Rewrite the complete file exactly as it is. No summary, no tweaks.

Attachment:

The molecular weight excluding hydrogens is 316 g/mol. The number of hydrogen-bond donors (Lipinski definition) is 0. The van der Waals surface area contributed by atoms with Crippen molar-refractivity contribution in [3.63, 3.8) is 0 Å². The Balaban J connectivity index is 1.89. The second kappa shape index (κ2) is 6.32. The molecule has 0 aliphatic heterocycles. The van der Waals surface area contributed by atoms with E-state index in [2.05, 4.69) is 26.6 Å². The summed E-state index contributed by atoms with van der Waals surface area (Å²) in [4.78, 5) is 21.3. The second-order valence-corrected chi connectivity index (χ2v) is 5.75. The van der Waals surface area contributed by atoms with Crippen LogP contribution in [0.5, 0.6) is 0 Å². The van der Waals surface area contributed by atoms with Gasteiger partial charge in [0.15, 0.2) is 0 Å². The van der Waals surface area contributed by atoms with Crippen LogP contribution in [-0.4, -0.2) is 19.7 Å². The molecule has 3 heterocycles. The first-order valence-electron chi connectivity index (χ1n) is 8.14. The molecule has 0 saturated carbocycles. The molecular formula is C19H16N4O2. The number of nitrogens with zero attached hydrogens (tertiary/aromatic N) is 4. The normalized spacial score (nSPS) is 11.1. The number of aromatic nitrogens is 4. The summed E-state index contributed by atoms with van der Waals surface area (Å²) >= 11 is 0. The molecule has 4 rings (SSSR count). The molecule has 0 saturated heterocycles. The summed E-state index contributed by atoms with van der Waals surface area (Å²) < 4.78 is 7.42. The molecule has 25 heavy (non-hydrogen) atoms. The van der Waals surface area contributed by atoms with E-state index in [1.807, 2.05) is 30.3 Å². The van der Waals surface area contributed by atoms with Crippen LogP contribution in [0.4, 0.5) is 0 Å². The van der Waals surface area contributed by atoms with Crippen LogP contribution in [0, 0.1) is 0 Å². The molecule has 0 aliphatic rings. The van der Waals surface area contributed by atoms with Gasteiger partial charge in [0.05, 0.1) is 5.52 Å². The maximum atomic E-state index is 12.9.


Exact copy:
The molecular weight excluding hydrogens is 316 g/mol. The number of hydrogen-bond donors (Lipinski definition) is 0. The van der Waals surface area contributed by atoms with Crippen molar-refractivity contribution in [3.63, 3.8) is 0 Å². The Balaban J connectivity index is 1.89. The second kappa shape index (κ2) is 6.32. The molecule has 0 aliphatic heterocycles. The van der Waals surface area contributed by atoms with E-state index in [2.05, 4.69) is 26.6 Å². The summed E-state index contributed by atoms with van der Waals surface area (Å²) in [4.78, 5) is 21.3. The second-order valence-corrected chi connectivity index (χ2v) is 5.75. The van der Waals surface area contributed by atoms with Crippen LogP contribution in [0.5, 0.6) is 0 Å². The van der Waals surface area contributed by atoms with Gasteiger partial charge in [0.15, 0.2) is 0 Å². The van der Waals surface area contributed by atoms with Crippen LogP contribution in [-0.4, -0.2) is 19.7 Å². The molecule has 3 heterocycles. The first-order valence-electron chi connectivity index (χ1n) is 8.14. The molecule has 0 saturated carbocycles. The molecular formula is C19H16N4O2. The number of nitrogens with zero attached hydrogens (tertiary/aromatic N) is 4. The normalized spacial score (nSPS) is 11.1. The number of aromatic nitrogens is 4. The summed E-state index contributed by atoms with van der Waals surface area (Å²) >= 11 is 0. The molecule has 4 rings (SSSR count). The molecule has 0 saturated heterocycles. The summed E-state index contributed by atoms with van der Waals surface area (Å²) < 4.78 is 7.42. The molecule has 25 heavy (non-hydrogen) atoms. The van der Waals surface area contributed by atoms with E-state index in [1.807, 2.05) is 30.3 Å². The van der Waals surface area contributed by atoms with Crippen LogP contribution in [0.4, 0.5) is 0 Å². The van der Waals surface area contributed by atoms with Crippen LogP contribution in [0, 0.1) is 0 Å². The molecule has 0 aliphatic rings. The van der Waals surface area contributed by atoms with Gasteiger partial charge in [0.05, 0.1) is 5.52 Å². The maximum atomic E-state index is 12.9.